Tuesday, 25 December 2007


I leave you this fine evening with a column by Tom Piatak.

Capital Punishment

I am proud to live in a state that values innocent human life.

Addendum: Here is John Stuart Mill’s speech in favor of capital punishment (for aggravated murder). Key passage:

Much has been said of the sanctity of human life, and the absurdity of supposing that we can teach respect for life by ourselves destroying it. But I am surprised at the employment of this argument, for it is one which might be brought against any punishment whatever. It is not human life only, not human life as such, that ought to be sacred to us, but human feelings. The human capacity of suffering is what we should cause to be respected, not the mere capacity of existing. And we may imagine somebody asking how we can teach people not to inflict suffering by ourselves inflicting it? But to this I should answer—all of us would answer—that to deter by suffering from inflicting suffering is not only possible, but the very purpose of penal justice. Does fining a criminal show want of respect for property, or imprisoning him, for personal freedom? Just as unreasonable is it to think that to take the life of a man who has taken that of another is to show want of regard for human life. We show, on the contrary, most emphatically our regard for it, by the adoption of a rule that he who violates that right in another forfeits it for himself, and that while no other crime that he can commit deprives him of his right to live, this shall.

Italics added.

R. M. Hare (1919-2002) on Education

The educator is waiting and hoping all the time for those whom he is educating to start thinking; and none of the thoughts that may occur to them are labelled ‘dangerous’ a priori. The indoctrinator, on the other hand, is watching for signs of trouble, and ready to intervene to suppress it when it appears, however oblique and smooth his methods may be.  The difference between these two is like the difference between the colonial administrator who knows, and is pleased, that he is working himself out of a job, and the one who is determined that the job shall still be there even when he himself retires.

(R. M. Hare, “Adolescents into Adults,” chap. 5 in his Applications of Moral Philosophy [Berkeley and Los Angeles: University of California Press, 1973], 48-66, at 66 [italics in original] [essay first published in 1964])


Here is a New York Times story about global warmism. The thing you must remember about academia is that it loves fads, fancies, and fashions. Global warmism is simply the latest.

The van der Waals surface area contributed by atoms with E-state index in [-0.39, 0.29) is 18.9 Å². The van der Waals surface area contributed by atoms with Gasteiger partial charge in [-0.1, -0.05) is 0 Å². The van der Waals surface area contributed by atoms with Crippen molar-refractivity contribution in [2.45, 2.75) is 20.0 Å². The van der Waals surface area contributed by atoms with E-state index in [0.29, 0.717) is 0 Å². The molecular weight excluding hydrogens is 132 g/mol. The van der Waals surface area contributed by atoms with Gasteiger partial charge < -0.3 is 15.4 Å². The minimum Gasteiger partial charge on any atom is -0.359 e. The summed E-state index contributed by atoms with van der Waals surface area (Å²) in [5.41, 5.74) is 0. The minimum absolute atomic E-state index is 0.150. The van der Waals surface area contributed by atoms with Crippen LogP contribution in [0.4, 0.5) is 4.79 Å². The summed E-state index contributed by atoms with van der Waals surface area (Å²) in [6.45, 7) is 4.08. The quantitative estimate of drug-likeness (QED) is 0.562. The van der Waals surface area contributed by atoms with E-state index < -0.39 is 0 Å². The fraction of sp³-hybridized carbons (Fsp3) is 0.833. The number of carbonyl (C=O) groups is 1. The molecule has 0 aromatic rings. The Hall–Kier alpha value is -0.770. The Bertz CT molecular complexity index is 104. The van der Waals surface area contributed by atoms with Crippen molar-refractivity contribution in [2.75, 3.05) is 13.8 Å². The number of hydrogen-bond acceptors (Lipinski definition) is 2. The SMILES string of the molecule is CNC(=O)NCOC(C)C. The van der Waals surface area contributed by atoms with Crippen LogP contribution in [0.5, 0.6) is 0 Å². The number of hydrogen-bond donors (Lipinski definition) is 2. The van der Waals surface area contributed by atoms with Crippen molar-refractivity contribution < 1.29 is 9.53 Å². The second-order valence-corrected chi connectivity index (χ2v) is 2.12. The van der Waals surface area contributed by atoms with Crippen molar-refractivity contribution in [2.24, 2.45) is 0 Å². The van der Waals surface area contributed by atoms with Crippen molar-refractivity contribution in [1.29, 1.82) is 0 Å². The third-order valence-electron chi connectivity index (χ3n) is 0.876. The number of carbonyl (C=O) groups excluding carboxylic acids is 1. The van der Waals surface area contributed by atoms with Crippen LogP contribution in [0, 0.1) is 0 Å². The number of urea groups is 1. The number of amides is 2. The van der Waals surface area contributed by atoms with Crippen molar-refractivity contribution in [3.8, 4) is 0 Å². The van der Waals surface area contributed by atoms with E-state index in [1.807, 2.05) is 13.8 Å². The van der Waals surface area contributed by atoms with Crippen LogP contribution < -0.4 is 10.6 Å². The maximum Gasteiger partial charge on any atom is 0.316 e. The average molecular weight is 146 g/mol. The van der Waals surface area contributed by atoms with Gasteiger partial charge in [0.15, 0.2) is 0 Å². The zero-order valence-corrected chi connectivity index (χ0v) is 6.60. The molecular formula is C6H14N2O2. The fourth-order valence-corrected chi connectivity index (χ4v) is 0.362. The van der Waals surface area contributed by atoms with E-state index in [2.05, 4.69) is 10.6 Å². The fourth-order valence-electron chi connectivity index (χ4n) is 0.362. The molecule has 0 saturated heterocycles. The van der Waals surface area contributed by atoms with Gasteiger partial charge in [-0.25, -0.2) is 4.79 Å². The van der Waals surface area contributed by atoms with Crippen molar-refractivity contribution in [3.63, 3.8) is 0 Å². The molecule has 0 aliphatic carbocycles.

The Sidney Awards, Part 1

David Brooks used to hand out “Hookie” awards. Now he hands out “Sidney” awards. (I believe they’re named for Sidney Hook.) Here is the first batch of Sidneys for 2007. By the way, it’s appalling that Brooks and his editors used “crackup” instead of “crack up.” The former is a noun, as in “Jones suffered a crackup,” while the latter is a phrasal verb, as in “Jones is starting to crack up.” If the Old Gray Lady can’t distinguish between the two terms, there is no hope for our language.

From Today’s New York Times

To the Editor:

Bob Herbert quotes the observation by Andrew L. Stern, president of the Service Employees International Union, that Americans today “cannot see where the jobs of the future are that will allow their kids to have a better life than they had.” Mr. Stern adds, “And they’re not wrong.”

But when could Americans of any generation foresee future jobs? Did the blacksmith in 1890 foresee jobs in the auto industry? Did the corner grocer in 1940 foresee his son prospering as a regional manager for Wal-Mart?

Did the telegram-deliverer in 1950 foresee his child designing software for cellphones? Did the local pharmacist in 1960 foresee his daughter’s job as a biomedical engineer?

Our inability today to see the details of the future is no more worrisome than was the same inability of our grandparents.

Donald J. Boudreaux
Fairfax, Va., Dec. 22, 2007
The writer is chairman of the economics department, George Mason University.

Note from KBJ: Things have changed. People used to understand that, to succeed in life, they had to (1) develop marketable skills and (2) adapt to changed circumstances. Today, people want guaranteed, high-paying jobs. It’s the Age of Entitlement.

A Year Ago


A Green Christmas

Our weather of late has been wonderful. The mornings are cold, but it quickly warms up under sunny skies. I spend my mornings reading, either in front of the fireplace or on my back patio, and then fire up the computer for the day. I run every other day, either 3.1 or 4.3 miles. Today’s reading consisted of Thomas Hobbes’s Leviathan (I’m still wading through the chapters on Christian commonwealth), Michael Oakeshott on Jeremy Bentham, and Richard Posner on the Hart-Dworkin debate. My back yard is green and lush. I need to mow it soon. The trees are shorn of leaves, but my stand of bamboo, which blocks the wind, is verdant. It hardly feels like Christmas. I guess I’ll have to rely on my memories of a white Christmas in Michigan. How is the weather in your neck of the woods?